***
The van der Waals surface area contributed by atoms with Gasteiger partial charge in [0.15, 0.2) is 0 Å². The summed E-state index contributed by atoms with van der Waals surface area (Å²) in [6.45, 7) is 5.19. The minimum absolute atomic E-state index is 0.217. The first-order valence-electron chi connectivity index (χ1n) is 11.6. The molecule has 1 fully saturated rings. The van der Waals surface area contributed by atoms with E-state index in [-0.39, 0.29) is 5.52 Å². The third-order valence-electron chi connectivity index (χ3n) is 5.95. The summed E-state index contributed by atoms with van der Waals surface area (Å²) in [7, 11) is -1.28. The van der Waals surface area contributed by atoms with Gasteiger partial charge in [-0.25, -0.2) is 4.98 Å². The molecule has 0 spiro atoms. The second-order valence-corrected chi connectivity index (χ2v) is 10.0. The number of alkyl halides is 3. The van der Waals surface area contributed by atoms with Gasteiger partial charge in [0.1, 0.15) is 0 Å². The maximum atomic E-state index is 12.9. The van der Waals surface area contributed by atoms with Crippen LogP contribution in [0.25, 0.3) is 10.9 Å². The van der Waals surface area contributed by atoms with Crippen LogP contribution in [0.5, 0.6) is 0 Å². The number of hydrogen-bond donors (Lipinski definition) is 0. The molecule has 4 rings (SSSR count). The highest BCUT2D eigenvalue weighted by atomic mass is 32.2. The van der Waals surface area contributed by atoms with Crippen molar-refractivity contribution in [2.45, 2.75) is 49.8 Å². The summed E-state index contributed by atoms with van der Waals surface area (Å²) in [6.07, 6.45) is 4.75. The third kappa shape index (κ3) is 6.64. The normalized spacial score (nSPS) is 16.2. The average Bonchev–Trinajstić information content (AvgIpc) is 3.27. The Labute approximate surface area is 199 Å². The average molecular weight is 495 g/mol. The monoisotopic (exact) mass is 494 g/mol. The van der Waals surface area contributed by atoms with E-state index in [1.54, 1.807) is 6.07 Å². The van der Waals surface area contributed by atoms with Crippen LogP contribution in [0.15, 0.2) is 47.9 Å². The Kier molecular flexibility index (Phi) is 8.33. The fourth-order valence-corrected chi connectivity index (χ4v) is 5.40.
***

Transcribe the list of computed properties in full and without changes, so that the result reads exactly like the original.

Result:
The van der Waals surface area contributed by atoms with Gasteiger partial charge in [0.15, 0.2) is 0 Å². The summed E-state index contributed by atoms with van der Waals surface area (Å²) in [6.45, 7) is 5.19. The minimum absolute atomic E-state index is 0.217. The first-order valence-electron chi connectivity index (χ1n) is 11.6. The molecule has 1 fully saturated rings. The van der Waals surface area contributed by atoms with E-state index in [-0.39, 0.29) is 5.52 Å². The third-order valence-electron chi connectivity index (χ3n) is 5.95. The summed E-state index contributed by atoms with van der Waals surface area (Å²) in [7, 11) is -1.28. The van der Waals surface area contributed by atoms with Gasteiger partial charge in [-0.25, -0.2) is 4.98 Å². The molecule has 0 spiro atoms. The second-order valence-corrected chi connectivity index (χ2v) is 10.0. The number of alkyl halides is 3. The van der Waals surface area contributed by atoms with Gasteiger partial charge in [0.1, 0.15) is 0 Å². The maximum atomic E-state index is 12.9. The van der Waals surface area contributed by atoms with Crippen LogP contribution in [0.25, 0.3) is 10.9 Å². The van der Waals surface area contributed by atoms with Crippen LogP contribution in [0.5, 0.6) is 0 Å². The number of hydrogen-bond donors (Lipinski definition) is 0. The molecule has 4 rings (SSSR count). The highest BCUT2D eigenvalue weighted by atomic mass is 32.2. The van der Waals surface area contributed by atoms with Crippen molar-refractivity contribution in [2.45, 2.75) is 49.8 Å². The summed E-state index contributed by atoms with van der Waals surface area (Å²) in [6.07, 6.45) is 4.75. The third kappa shape index (κ3) is 6.64. The normalized spacial score (nSPS) is 16.2. The average Bonchev–Trinajstić information content (AvgIpc) is 3.27. The Labute approximate surface area is 199 Å². The average molecular weight is 495 g/mol. The monoisotopic (exact) mass is 494 g/mol. The van der Waals surface area contributed by atoms with E-state index in [1.54, 1.807) is 6.07 Å². The van der Waals surface area contributed by atoms with Crippen LogP contribution in [0.15, 0.2) is 47.9 Å². The Kier molecular flexibility index (Phi) is 8.33. The fourth-order valence-corrected chi connectivity index (χ4v) is 5.40.